Role and relevance of African customary law and traditional leadership in constitutional democracies
The workshop will draw learnings from endogenous approaches and experiences from other African countries such as Ghana, Namibia and the work of the African Commission’s special mechanism called the Working Group on Indigenous Populations/Communities in Africa. These shared experiences will be further enriched through civil society perspectives including Khoi and San youth, women, and elder leaders’ perspectives, rural women and traditional leaders.
The workshop will take place on 26-27th October, 2015, at The Capetonian, Pier Place, Heerengracht St, Foreshore, Cape Town, South Africa.
The objective of the workshop is to discuss the following questions:
How can endogenous development help us understand traditional authority and customary law better? What informs customary law in the rest of the continent? How is it dealt with within the various international systems and the national governments? How have other countries dealt with the conflict between human rights and traditional leadership? How can customary law be effectively recognized, promoted and protected within South Africa? Is there a place for African traditional leadership in post-apartheid/colonial Africa? If so, what is that place?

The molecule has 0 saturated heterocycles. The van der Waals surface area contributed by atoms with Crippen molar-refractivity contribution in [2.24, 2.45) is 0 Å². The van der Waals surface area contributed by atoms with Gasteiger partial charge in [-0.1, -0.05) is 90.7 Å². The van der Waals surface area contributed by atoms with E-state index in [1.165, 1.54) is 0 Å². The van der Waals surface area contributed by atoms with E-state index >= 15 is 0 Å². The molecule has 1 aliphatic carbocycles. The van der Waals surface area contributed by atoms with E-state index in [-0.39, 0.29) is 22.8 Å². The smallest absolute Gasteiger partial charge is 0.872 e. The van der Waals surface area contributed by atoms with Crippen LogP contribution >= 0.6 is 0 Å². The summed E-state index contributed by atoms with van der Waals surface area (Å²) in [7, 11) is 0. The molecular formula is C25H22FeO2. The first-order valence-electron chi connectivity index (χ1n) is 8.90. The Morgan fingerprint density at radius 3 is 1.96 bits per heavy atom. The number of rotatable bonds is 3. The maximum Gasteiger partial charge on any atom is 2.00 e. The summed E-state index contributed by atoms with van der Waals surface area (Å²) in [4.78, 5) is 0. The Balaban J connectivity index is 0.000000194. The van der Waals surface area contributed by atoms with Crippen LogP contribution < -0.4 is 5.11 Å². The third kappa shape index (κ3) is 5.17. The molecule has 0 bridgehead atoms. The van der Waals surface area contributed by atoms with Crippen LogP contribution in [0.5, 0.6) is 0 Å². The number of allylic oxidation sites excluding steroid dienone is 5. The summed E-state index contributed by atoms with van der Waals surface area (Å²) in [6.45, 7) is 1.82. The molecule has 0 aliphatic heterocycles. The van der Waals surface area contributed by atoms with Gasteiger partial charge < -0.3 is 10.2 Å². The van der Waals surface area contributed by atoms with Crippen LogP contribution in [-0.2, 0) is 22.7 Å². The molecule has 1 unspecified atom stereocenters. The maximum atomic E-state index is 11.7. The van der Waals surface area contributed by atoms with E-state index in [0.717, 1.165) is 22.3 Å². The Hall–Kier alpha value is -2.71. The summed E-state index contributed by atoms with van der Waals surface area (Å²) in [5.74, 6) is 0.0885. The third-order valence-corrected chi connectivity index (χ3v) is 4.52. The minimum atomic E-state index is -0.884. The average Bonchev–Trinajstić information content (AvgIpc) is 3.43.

The Traditional and Khoi-San Leadership Bill, 2015 is a bill introduced to recognize and promote and to protect customary communities and its leadership with its institutions. How well is it equipped to do this? How well does it present Khoi-San customary law and that of other customary communities? Does it effectively recognize, promote and protect its customary law and the Khoi-San community culture as a whole? Does it recognize customary law as living law? Does it protect the rights of the youth, women and the elderly? Does culture have relevance in a modern ever developing South Africa? If so, what is that place?